Slithering Invaders: The Growing Presence of Pythons in Neighborhoods

PYTHONS don’t show up only during the nights as some folks in SS19 Subang Jaya found out at noon today.

Just as they were cleaning up a corner beside the SS19/7 flats, several residents were caught by surprise when they bumped into a python enjoying its midday siesta.

The reptile was obviously hiding away from the heat of the Sun and found the undergrowth the perfect spot for its purpose.

A quick call to the SS17 Fire & Rescue Department solved the encounter with the python. Firemen who arrived speedily caught the snake and took it away from the location.

Have you ever wondered why we seem to have so many incidences of python encounters in Subang Jaya?

Pythons are drawn into neighborhoods for a variety of reasons, primarily due to their adaptability, availability of food sources, and favorable environmental conditions. Here are some key factors that draw pythons into neighborhoods:

  1. Climate: Pythons are cold-blooded reptiles, and they are drawn to warm environments. The temperature provides an ideal habitat for these snakes to thrive.
  2. Food availability: Pythons are opportunistic predators and will consume a wide range of prey, including small mammals, birds, and reptiles. In urban and suburban areas, there is often an abundance of rodents and other small animals, providing a steady food source for the pythons.
  3. Shelter and hiding spots: Neighborhoods can offer pythons plenty of places to hide and seek shelter. Overgrown vegetation, empty lots, and drainage areas provide suitable hiding spots for the snakes to avoid human detection and find a safe place to rest.
  4. Breeding opportunities: When pythons successfully establish themselves in an area with ample food and shelter, they may breed and reproduce, leading to a population increase in the neighborhood.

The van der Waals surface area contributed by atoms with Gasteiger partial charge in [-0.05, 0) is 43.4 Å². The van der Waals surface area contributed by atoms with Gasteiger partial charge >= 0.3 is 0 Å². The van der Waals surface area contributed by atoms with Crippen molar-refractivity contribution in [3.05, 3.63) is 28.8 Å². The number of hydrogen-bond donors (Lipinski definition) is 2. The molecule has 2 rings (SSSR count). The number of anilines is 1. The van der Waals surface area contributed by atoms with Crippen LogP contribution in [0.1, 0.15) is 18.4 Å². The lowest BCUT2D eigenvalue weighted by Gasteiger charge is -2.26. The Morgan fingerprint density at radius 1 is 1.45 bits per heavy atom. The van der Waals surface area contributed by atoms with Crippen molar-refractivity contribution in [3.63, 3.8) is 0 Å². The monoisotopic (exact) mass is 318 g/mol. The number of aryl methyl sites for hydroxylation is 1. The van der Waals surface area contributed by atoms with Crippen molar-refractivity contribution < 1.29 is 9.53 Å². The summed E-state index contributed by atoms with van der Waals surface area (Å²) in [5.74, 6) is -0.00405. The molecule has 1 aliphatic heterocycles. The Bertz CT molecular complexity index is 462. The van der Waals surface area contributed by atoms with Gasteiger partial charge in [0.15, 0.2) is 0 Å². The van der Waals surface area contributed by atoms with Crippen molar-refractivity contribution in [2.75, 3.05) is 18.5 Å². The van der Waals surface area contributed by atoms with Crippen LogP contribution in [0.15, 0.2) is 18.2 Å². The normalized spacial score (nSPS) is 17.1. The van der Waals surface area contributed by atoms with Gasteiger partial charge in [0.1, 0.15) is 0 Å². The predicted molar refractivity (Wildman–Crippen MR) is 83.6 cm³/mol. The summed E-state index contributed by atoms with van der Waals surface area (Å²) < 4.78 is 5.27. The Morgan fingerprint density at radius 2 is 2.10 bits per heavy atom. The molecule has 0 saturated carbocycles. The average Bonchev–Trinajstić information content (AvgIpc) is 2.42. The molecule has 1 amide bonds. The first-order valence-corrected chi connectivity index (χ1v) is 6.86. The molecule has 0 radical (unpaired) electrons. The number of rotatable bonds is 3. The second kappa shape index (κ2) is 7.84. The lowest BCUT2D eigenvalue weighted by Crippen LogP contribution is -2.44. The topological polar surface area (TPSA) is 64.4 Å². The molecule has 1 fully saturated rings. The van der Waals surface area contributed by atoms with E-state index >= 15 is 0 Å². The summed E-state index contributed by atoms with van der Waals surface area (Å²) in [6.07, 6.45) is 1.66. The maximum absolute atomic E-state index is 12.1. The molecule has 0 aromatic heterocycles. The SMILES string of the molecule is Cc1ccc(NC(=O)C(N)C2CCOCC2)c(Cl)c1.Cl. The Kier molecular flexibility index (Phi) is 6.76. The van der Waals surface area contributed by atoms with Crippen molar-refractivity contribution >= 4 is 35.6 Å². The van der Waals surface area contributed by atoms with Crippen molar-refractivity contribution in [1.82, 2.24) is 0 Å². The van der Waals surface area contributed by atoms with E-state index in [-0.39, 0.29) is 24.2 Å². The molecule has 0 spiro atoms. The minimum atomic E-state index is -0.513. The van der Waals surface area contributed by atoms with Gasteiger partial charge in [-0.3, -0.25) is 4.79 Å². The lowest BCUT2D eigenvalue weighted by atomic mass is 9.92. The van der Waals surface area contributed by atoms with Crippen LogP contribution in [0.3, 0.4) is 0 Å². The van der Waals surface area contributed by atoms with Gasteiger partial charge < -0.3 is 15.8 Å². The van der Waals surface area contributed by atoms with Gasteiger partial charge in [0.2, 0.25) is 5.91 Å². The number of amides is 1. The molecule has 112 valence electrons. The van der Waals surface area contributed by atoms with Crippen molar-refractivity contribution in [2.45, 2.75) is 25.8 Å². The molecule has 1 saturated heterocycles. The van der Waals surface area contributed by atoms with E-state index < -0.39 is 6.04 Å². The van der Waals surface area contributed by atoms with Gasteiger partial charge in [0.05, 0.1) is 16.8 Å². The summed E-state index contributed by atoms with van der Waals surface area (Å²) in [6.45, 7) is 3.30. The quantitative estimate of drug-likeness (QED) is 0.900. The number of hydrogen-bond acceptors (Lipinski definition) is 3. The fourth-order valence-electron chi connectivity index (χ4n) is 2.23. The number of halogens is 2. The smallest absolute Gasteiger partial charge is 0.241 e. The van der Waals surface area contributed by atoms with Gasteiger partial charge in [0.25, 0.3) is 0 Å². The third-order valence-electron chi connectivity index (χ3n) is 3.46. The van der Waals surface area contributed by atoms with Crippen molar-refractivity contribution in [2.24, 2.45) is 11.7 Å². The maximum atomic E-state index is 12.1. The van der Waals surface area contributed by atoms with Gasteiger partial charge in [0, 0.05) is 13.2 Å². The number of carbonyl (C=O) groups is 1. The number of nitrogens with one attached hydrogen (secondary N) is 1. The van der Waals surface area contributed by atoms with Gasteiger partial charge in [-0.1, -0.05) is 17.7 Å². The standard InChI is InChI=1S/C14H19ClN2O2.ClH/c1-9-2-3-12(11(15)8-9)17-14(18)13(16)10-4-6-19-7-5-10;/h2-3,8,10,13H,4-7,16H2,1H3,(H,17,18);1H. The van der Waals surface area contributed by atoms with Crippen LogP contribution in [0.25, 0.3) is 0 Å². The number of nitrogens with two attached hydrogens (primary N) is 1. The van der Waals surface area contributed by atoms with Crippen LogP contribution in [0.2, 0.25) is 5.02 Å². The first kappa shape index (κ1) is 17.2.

5. Human activity: Pythons are opportunistic and can adapt to human-altered landscapes. Human activities, such as landscaping, construction, and agriculture, can inadvertently create suitable habitats for these snakes, allowing them to move into residential areas.
  6. Pet trade and accidental releases: Invasive python populations in some regions can be traced back to the pet trade. Some individuals purchase pythons as pets, but when they become too large or difficult to care for, some owners release them into the wild, contributing to the spread of the invasive species.
  7. Lack of natural predators: In regions where pythons are invasive, they may lack natural predators that would help control their population. This allows them to thrive and expand their range more easily.

It’s important to note that while pythons can become problematic in certain areas, they are not inherently aggressive towards humans. However, they can pose a threat to local wildlife and even pets in their new habitat.

In Subang Jaya, pythons are frequently spotted in monsoon drains and sewage lines. In some instances, they are also known to make an appearance in toilets. Thus, it would be prudent to look into your toilet bowl first before proceeding further to answer nature’s call.